Multidrug resistance, the phenomenon by which cells treated with a drug become resistant to the cytotoxic effect of a variety of other structurally and functionally unrelated drugs, is often associated with the expression of P-glycoprotein, an efflux membrane pump coded by the MDR1 (ABCB1) gene. Transcription from MDR1 can start at 2 promoters: a well -characterized downstream promoter and an as yet uncharacterized upstream promoter (USP). We have previously determined that the USP is activated in some drug-resistant cell lines, in primary breast tumors and in metastatic epithelial cells isolated from the lymph nodes of breast cancer patients. In this study, we report the cloning and characterization of the MDR1 USP and studied its association with chemotherapy response in breast cancer patients. Deletion analysis indicated that a nearby endogenous retroviral long terminal repeat is not responsible for promoter activation, and that the region within the first 400 nucleotides upstream from the transcription start point contained all the elements necessary for promoter activity in drug-resistant cells. We identified an element recognized by the transcription factor NF-IL6 (activated upon interleukin-6 exposure) which is necessary for promoter activity in drug-resistant cells and plays a role in the activation of the promoter in response to interleukin-6 in breast cancer MCF-7 cells. Although transcripts from this promoter are associated with translating polyribosomes, their low abundance makes the amount of synthesized P-glycoprotein insufficient to affect the response to first-line chemotherapy in patients with advanced breast cancer. (c) 2007 Wiley-Liss, Inc.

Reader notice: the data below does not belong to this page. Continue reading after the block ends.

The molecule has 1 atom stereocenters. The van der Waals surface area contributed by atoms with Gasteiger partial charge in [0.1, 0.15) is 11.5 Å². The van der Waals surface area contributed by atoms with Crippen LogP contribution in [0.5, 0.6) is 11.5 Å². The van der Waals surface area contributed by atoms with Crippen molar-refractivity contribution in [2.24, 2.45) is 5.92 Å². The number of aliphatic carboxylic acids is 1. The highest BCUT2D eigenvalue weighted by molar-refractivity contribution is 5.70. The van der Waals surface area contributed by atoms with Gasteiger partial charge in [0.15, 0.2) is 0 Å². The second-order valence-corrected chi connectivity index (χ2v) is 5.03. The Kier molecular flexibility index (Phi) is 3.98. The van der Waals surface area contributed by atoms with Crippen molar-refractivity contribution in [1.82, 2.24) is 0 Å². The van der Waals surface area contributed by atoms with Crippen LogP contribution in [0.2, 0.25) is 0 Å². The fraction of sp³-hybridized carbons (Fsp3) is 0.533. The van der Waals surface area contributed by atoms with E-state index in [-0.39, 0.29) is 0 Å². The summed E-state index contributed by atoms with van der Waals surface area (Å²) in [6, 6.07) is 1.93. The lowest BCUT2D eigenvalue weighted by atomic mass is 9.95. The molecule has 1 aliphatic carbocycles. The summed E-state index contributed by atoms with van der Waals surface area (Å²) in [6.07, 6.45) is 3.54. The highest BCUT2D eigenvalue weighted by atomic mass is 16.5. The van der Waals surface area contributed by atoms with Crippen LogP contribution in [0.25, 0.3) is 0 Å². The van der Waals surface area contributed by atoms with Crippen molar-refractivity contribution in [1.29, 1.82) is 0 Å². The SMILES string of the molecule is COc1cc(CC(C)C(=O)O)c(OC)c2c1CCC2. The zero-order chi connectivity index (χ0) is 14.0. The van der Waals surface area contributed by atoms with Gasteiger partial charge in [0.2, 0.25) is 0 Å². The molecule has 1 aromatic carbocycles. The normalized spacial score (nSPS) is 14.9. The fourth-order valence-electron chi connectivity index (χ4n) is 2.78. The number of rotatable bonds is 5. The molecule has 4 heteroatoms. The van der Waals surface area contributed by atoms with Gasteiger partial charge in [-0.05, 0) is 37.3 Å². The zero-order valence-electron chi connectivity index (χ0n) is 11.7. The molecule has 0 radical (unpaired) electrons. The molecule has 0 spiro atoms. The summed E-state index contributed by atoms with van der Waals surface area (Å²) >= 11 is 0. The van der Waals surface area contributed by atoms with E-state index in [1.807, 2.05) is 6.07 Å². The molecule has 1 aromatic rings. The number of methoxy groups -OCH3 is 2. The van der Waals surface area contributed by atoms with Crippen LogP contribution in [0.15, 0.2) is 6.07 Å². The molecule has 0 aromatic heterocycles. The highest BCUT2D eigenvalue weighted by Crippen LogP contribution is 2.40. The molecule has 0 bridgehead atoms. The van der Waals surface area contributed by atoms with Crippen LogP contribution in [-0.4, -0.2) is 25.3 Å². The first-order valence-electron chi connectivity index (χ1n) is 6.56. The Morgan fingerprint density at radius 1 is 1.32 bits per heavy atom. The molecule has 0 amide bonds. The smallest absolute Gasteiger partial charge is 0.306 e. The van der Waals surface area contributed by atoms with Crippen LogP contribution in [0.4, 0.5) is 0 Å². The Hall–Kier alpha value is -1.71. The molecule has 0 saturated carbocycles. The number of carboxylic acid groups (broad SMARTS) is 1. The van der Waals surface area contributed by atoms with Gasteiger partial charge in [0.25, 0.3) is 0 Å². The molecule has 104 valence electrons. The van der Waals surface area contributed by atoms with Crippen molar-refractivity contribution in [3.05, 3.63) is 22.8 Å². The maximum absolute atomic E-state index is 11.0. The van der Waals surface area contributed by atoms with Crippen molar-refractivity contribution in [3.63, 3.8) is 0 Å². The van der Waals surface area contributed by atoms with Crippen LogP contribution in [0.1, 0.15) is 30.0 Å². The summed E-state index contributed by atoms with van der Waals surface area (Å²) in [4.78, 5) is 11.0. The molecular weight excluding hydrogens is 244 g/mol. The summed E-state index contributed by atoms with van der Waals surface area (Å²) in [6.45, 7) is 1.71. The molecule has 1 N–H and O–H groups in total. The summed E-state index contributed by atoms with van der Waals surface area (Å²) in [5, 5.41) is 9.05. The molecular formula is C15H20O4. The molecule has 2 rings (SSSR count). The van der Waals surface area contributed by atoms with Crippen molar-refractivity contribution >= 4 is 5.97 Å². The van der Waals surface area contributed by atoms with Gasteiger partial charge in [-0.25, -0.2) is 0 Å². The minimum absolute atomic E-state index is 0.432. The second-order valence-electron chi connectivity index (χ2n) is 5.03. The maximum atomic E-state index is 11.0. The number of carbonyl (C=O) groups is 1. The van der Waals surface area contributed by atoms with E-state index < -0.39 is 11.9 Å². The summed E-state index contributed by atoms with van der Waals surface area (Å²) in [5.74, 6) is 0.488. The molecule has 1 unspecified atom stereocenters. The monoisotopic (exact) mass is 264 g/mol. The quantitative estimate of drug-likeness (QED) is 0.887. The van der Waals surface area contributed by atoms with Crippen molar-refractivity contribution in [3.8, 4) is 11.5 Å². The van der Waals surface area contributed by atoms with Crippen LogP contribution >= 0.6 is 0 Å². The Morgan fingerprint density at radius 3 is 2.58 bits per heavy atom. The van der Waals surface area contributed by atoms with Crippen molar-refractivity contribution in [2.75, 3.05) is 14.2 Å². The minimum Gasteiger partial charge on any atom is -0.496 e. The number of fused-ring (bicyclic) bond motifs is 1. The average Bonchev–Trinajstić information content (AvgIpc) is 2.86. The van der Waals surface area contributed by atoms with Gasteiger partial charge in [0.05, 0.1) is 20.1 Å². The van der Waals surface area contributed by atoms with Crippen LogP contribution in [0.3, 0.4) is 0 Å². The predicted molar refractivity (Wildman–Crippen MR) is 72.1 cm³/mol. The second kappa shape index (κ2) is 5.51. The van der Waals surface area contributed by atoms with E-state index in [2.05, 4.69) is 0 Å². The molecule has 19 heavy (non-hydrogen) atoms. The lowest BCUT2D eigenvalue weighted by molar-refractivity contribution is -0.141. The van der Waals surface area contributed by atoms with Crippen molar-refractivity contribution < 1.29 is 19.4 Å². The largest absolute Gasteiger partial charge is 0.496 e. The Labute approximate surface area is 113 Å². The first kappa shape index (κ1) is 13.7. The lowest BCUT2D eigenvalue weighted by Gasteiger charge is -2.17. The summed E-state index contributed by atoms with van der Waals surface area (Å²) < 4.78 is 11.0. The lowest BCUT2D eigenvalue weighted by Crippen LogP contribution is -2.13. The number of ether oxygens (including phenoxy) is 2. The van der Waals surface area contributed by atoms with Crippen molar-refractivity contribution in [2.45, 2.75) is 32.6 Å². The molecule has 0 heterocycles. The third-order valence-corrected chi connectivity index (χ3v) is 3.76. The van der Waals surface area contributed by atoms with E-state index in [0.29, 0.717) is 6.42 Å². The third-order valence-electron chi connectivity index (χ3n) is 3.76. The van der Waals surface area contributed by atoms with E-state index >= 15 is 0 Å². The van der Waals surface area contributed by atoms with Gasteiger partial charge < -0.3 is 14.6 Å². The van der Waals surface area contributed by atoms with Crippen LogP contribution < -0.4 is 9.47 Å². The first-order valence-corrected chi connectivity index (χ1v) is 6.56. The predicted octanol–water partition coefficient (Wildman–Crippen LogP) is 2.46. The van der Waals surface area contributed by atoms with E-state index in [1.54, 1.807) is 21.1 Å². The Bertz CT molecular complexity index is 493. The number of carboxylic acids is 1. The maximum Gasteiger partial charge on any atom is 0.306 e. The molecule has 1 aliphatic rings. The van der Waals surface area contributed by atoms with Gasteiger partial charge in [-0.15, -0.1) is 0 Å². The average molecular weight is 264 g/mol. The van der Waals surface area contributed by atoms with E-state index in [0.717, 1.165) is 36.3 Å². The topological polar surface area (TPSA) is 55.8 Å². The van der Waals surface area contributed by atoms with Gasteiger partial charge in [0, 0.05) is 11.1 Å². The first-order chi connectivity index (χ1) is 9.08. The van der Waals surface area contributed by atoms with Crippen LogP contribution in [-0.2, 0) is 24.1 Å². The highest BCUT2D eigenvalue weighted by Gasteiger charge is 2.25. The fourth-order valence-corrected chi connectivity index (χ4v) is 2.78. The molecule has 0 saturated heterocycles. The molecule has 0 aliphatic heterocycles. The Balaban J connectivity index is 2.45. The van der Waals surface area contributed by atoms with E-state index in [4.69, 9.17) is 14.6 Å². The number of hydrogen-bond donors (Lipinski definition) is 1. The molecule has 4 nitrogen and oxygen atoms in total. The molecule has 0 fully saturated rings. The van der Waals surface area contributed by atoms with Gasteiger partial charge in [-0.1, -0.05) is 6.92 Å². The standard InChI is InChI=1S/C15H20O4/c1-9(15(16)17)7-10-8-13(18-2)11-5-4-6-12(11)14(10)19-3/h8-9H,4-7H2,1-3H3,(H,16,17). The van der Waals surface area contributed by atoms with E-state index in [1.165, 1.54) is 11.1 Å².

|Number of pages||10|
|Journal||International Journal of Cancer|
|Publication status||Published - 2008|